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SEOUL, Oct. 25 (Yonhap) -- There is no need to be pessimistic about inter-Korean relations despite them being strained following the North's postponement of the family reunions event for people separated by the 1950-53 Korean War, Seoul's unification minister said Friday.
Giving a special lecture at the general meeting of the Korean Council for Reconciliation and Cooperation, Ryoo Kihl-jae said there is no reason to dwell too much on the ups and downs in Seoul-Pyongyang relations.
He said past experience has shown that even when things are not going well, such developments did not mean things are hopeless.
"If we opted to do as the North demanded, relations could improve rapidly, but there is a need to carefully check if such developments would translate into real gains," he said.
The policymaker said that Seoul does not want "easy gains" and is striving for cross-border relations to really leap forward.
He then said that for the inter-Korean factory park at Kaesong to truly mature, a resolution must be reached on the North's nuclear weapons development program.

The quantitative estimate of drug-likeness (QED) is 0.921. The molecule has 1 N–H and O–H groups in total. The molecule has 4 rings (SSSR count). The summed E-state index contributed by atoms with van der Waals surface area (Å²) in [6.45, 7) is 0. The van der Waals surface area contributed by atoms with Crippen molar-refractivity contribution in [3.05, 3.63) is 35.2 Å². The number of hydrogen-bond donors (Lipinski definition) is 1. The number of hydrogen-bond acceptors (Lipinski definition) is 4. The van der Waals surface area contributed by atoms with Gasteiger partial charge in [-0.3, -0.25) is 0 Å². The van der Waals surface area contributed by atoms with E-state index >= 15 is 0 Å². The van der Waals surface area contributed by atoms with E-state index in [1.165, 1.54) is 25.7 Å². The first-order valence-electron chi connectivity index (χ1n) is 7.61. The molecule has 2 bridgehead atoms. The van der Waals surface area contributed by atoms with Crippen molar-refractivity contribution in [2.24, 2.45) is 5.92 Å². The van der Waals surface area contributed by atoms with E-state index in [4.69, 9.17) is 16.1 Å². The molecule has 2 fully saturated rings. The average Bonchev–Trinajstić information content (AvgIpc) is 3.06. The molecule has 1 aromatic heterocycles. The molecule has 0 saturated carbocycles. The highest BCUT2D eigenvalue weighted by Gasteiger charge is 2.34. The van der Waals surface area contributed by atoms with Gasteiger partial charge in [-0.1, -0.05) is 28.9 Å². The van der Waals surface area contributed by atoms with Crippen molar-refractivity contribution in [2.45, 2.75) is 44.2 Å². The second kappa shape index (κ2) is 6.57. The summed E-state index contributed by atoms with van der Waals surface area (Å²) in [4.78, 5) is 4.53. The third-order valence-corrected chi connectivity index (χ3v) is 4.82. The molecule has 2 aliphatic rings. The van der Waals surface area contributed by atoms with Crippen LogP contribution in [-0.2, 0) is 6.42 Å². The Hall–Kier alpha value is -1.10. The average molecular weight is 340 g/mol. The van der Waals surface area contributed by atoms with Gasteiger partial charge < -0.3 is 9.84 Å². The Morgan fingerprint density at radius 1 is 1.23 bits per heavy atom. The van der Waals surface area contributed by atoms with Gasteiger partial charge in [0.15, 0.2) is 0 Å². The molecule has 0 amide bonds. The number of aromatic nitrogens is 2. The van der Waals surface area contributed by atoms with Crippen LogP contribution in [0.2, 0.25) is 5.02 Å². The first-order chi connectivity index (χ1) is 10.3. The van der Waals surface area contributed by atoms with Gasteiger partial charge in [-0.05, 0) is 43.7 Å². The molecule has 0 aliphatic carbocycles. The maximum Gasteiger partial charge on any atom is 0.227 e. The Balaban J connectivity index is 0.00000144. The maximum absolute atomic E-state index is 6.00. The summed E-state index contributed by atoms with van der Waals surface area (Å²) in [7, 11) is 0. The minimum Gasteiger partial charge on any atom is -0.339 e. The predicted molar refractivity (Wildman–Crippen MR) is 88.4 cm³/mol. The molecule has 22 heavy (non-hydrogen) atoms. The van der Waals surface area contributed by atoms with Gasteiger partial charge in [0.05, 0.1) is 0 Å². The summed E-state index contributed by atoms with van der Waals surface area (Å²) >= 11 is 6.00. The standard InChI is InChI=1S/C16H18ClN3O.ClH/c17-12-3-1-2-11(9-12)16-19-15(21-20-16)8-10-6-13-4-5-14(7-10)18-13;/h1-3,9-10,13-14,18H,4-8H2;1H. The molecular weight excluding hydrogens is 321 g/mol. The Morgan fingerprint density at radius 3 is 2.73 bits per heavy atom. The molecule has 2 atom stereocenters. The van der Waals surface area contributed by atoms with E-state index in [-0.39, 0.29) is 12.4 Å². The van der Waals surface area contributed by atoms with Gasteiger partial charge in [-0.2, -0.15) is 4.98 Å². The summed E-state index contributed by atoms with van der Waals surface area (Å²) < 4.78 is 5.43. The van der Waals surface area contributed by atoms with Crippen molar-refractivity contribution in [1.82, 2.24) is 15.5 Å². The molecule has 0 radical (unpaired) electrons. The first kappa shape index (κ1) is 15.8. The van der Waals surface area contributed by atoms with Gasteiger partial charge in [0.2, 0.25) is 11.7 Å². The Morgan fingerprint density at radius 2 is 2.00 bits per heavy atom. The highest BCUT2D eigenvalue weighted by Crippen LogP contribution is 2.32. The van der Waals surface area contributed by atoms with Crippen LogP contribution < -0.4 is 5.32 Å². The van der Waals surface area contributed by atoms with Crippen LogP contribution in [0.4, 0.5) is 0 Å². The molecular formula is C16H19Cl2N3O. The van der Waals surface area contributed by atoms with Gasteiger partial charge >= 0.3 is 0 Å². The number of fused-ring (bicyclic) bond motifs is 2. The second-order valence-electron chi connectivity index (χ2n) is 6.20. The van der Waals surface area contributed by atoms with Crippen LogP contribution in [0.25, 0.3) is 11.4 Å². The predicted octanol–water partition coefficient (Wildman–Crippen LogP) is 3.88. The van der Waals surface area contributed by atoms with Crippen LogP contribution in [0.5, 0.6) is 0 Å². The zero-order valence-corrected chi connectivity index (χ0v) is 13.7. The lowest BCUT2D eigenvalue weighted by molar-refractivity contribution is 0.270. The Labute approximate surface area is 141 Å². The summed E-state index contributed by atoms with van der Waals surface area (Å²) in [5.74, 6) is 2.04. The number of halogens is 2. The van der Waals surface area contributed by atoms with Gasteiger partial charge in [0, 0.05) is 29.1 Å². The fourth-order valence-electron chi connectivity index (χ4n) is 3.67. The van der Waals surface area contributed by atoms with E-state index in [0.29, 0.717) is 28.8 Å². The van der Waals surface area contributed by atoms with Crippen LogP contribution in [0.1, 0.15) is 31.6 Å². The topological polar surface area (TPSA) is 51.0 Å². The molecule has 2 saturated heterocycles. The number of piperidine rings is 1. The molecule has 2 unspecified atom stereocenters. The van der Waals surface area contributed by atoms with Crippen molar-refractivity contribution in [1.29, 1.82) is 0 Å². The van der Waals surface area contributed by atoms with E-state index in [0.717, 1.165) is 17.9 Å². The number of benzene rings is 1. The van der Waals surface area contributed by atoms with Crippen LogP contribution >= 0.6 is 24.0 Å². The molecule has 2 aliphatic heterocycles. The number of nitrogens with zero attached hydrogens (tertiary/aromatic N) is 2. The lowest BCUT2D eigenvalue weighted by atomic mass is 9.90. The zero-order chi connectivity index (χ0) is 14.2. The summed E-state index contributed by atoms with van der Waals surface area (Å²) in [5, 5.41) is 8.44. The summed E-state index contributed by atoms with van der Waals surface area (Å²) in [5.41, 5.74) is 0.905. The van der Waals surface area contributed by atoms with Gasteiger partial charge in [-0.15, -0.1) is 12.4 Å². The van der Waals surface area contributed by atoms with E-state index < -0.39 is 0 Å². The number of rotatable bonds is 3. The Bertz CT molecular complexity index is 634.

The official said that besides the nuclear issue, lingering animosity between the two Koreas is holding back growth of the Kaesong Industrial Complex. The North frequently lashes out at Seoul for its policies and verbally attacks President Park Geun-hye.
"The history of Kaesong is not satisfactory, and it's comparable to an egg placed on a flat surface that's ready to fall off at any moment," the policymaker said, hinting that there is still a long way to go on the joint business project.
Kaesong lauded as the crowning achievement of the 2000 summit between the leaders of the two Koreas was shut down for over five months from early April onwards by the North amid a spike in tension on the Korean Peninsula.
After long, drawn-out negotiations, it was reopened again on Sept. 16, yet operations remain at around 80 percent of total capacity, according to government estimates.
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